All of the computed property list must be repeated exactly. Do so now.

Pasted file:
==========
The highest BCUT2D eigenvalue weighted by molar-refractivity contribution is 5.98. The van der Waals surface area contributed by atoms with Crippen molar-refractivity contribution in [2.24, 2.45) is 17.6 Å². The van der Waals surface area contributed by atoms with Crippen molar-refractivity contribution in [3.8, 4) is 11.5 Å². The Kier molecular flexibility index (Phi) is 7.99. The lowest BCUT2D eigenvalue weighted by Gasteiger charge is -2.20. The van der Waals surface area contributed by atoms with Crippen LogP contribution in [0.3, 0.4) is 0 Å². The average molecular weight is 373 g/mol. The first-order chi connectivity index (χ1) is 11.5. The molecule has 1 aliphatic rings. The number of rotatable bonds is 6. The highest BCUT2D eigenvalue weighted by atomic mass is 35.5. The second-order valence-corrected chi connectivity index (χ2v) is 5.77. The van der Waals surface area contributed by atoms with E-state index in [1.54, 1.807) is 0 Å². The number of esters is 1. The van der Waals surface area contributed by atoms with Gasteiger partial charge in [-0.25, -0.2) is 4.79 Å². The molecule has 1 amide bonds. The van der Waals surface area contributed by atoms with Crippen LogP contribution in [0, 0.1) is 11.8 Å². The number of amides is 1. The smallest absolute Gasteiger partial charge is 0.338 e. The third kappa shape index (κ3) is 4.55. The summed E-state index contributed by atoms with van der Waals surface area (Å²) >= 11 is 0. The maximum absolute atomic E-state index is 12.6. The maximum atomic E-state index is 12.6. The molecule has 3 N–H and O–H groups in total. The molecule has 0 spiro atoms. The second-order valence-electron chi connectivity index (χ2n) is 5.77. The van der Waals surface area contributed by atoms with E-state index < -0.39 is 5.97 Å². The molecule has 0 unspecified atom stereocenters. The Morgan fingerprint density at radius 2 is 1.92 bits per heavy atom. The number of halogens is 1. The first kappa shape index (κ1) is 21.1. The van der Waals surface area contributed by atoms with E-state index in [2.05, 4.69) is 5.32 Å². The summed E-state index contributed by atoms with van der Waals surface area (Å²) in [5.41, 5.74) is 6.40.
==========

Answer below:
The highest BCUT2D eigenvalue weighted by molar-refractivity contribution is 5.98. The van der Waals surface area contributed by atoms with Crippen molar-refractivity contribution in [2.24, 2.45) is 17.6 Å². The van der Waals surface area contributed by atoms with Crippen molar-refractivity contribution in [3.8, 4) is 11.5 Å². The Kier molecular flexibility index (Phi) is 7.99. The lowest BCUT2D eigenvalue weighted by Gasteiger charge is -2.20. The van der Waals surface area contributed by atoms with Crippen LogP contribution in [0.3, 0.4) is 0 Å². The average molecular weight is 373 g/mol. The first-order chi connectivity index (χ1) is 11.5. The molecule has 1 aliphatic rings. The number of rotatable bonds is 6. The highest BCUT2D eigenvalue weighted by atomic mass is 35.5. The second-order valence-corrected chi connectivity index (χ2v) is 5.77. The van der Waals surface area contributed by atoms with E-state index in [1.54, 1.807) is 0 Å². The number of esters is 1. The van der Waals surface area contributed by atoms with Gasteiger partial charge in [-0.25, -0.2) is 4.79 Å². The molecule has 1 amide bonds. The van der Waals surface area contributed by atoms with Crippen LogP contribution in [0, 0.1) is 11.8 Å². The number of amides is 1. The smallest absolute Gasteiger partial charge is 0.338 e. The third kappa shape index (κ3) is 4.55. The summed E-state index contributed by atoms with van der Waals surface area (Å²) >= 11 is 0. The maximum absolute atomic E-state index is 12.6. The maximum atomic E-state index is 12.6. The molecule has 3 N–H and O–H groups in total. The molecule has 0 spiro atoms. The second-order valence-electron chi connectivity index (χ2n) is 5.77. The van der Waals surface area contributed by atoms with E-state index < -0.39 is 5.97 Å². The molecule has 0 unspecified atom stereocenters. The Morgan fingerprint density at radius 2 is 1.92 bits per heavy atom. The number of halogens is 1. The first kappa shape index (κ1) is 21.1. The van der Waals surface area contributed by atoms with E-state index in [2.05, 4.69) is 5.32 Å². The summed E-state index contributed by atoms with van der Waals surface area (Å²) in [5.41, 5.74) is 6.40.